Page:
The Inflation Reduction Act, a bill that narrowly passed the U.S. Senate over the weekend, does not extend the federal Child Tax Credit. The federal Child Tax Credit, which became available to qualifying families through the American Rescue Plan Act, provided up to $3,000 per child per year for families with children under the age of 6. For families with children ages 6 to 16, the tax credit available was $3,600 per child per year. The funds could also be accessed monthly, instead of as a lump sum. Amber Wallin, executive director of New Mexico Voices for Children, said the policy lifted over 30,000 New Mexico children over the poverty line.
A vote in the U.S. Senate to end the filibuster on the Women’s Health Protection Act failed on Wednesday. The Senate took up the issue originally in February when Senate Republicans filibustered the bill. To end the filibuster and allow the Senate to vote on the legislation, Senate Democrats needed 60 votes in support. With one Democrat siding with Republicans and a 50-50 party split in the chamber, Democrats lacked enough votes to try to hear the bill on the floor. The Women’s Health Protection Act would have codified Roe v. Wade in advance of the U.S. Supreme Court’s final decision on the Mississippi 15-week abortion ban expected this summer.
The leaked draft of a U.S. Supreme Court decision on the case that appears poised to overturn Roe v. Wade woke up many on Tuesday to a “shocking” reality which may be imminent. Politico released on Monday a leaked draft document, dated February from the Supreme Court. The document is a majority opinion on Dobbs v. Jackson Women’s Health Organization, the case the court heard in early December. Because the document is still a draft, there is still opportunity for the court to rule differently in late June or early July, though it appears unlikely with the current makeup of the court. Supreme Court Justice Samuel Alito authored the draft, which overturns Roe v. Wade and rules in favor of the state of Mississippi in the Dobbs case.
The U.S. Senate Energy and Natural Resources Committee voted to advance U.S. Rep. Deb Haaland’s nomination to lead the Interior Department. The committee voted 11-9, with Republican Lisa Murkowski of Alaska voting along with Democrats, to send the nomination to the full Senate. U.S. Sen. Martin Heinrich of New Mexico was among the Democrats who voted to advance Haaland’s nomination. “I am pleased that Congresswoman Haaland’s confirmation is advancing, and I am eager for the full Senate to take up her nomination so she can get to work protecting our natural heritage for future generations,” Heinrich said. Heinrich, a second-term Senator, has been a key voice supporting Haaland’s nomination.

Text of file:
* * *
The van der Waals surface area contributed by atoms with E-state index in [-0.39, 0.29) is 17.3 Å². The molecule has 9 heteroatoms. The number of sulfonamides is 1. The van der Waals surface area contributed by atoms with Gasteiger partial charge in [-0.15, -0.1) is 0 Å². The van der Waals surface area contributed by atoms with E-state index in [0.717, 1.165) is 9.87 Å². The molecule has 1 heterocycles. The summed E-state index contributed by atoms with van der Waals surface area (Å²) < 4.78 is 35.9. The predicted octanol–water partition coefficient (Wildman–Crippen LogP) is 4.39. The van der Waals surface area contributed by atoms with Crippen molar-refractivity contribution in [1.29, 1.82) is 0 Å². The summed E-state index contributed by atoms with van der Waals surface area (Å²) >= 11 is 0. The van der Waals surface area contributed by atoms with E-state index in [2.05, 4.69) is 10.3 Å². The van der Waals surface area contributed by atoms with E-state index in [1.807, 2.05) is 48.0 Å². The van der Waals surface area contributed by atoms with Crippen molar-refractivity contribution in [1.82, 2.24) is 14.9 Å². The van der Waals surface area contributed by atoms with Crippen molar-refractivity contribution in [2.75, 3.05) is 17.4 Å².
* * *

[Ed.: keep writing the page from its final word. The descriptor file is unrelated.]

Attorney General Hector Balderas announced Wednesday that his office sent an investigatory letter to the makers of EpiPens. The devices, which inject synthetic adrenaline through the brand-name injector to those suffering severe allergic reactions, have been in the news recently after public outcry about a massive increase in costs in recent years. The prices for the devices increased 550 percent in just under a decade. The Attorney General’s office wants Mylan, the manufacturer of EpiPens, to provide his office information on EpiPens in New Mexico. Balderas is requesting how many such devices were sold in New Mexico in the last five years, how many schools take part in the controversial “EpiPen4Schools” program, the number of EpiPen prescriptions paid for by Medicaid in New Mexico, copies of all advertising for EpiPens in New Mexico and more information on EpiPens sold by Mylan in New Mexico.